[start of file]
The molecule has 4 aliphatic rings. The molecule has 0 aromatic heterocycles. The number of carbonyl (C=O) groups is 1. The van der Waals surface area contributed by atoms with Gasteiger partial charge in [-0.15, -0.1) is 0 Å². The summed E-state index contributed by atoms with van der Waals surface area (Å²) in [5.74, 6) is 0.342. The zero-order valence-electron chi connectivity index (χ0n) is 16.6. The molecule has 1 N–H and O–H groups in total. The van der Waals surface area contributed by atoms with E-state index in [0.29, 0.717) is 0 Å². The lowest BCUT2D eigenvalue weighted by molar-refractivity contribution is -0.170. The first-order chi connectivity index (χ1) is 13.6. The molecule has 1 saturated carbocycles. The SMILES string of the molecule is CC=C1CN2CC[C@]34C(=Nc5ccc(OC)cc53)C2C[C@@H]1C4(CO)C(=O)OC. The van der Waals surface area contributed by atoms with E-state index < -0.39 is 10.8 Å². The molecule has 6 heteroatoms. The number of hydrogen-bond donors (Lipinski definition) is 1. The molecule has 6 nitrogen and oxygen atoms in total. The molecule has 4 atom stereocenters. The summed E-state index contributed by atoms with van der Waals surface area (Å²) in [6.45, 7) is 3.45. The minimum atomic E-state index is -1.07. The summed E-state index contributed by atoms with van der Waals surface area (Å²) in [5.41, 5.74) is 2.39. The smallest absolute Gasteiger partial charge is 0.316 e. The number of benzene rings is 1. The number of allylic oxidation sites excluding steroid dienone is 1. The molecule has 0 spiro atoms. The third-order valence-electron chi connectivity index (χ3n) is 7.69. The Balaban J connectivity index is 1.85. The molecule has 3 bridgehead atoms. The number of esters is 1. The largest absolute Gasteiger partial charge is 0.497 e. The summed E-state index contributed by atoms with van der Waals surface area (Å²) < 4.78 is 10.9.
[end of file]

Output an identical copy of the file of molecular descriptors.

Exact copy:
The molecule has 4 aliphatic rings. The molecule has 0 aromatic heterocycles. The number of carbonyl (C=O) groups is 1. The van der Waals surface area contributed by atoms with Gasteiger partial charge in [-0.15, -0.1) is 0 Å². The summed E-state index contributed by atoms with van der Waals surface area (Å²) in [5.74, 6) is 0.342. The zero-order valence-electron chi connectivity index (χ0n) is 16.6. The molecule has 1 N–H and O–H groups in total. The van der Waals surface area contributed by atoms with E-state index in [0.29, 0.717) is 0 Å². The lowest BCUT2D eigenvalue weighted by molar-refractivity contribution is -0.170. The first-order chi connectivity index (χ1) is 13.6. The molecule has 1 saturated carbocycles. The SMILES string of the molecule is CC=C1CN2CC[C@]34C(=Nc5ccc(OC)cc53)C2C[C@@H]1C4(CO)C(=O)OC. The van der Waals surface area contributed by atoms with E-state index < -0.39 is 10.8 Å². The molecule has 6 heteroatoms. The number of hydrogen-bond donors (Lipinski definition) is 1. The molecule has 6 nitrogen and oxygen atoms in total. The molecule has 4 atom stereocenters. The summed E-state index contributed by atoms with van der Waals surface area (Å²) in [6.45, 7) is 3.45. The minimum atomic E-state index is -1.07. The summed E-state index contributed by atoms with van der Waals surface area (Å²) in [5.41, 5.74) is 2.39. The smallest absolute Gasteiger partial charge is 0.316 e. The number of benzene rings is 1. The number of allylic oxidation sites excluding steroid dienone is 1. The molecule has 0 spiro atoms. The third-order valence-electron chi connectivity index (χ3n) is 7.69. The Balaban J connectivity index is 1.85. The molecule has 3 bridgehead atoms. The number of esters is 1. The largest absolute Gasteiger partial charge is 0.497 e. The summed E-state index contributed by atoms with van der Waals surface area (Å²) < 4.78 is 10.9.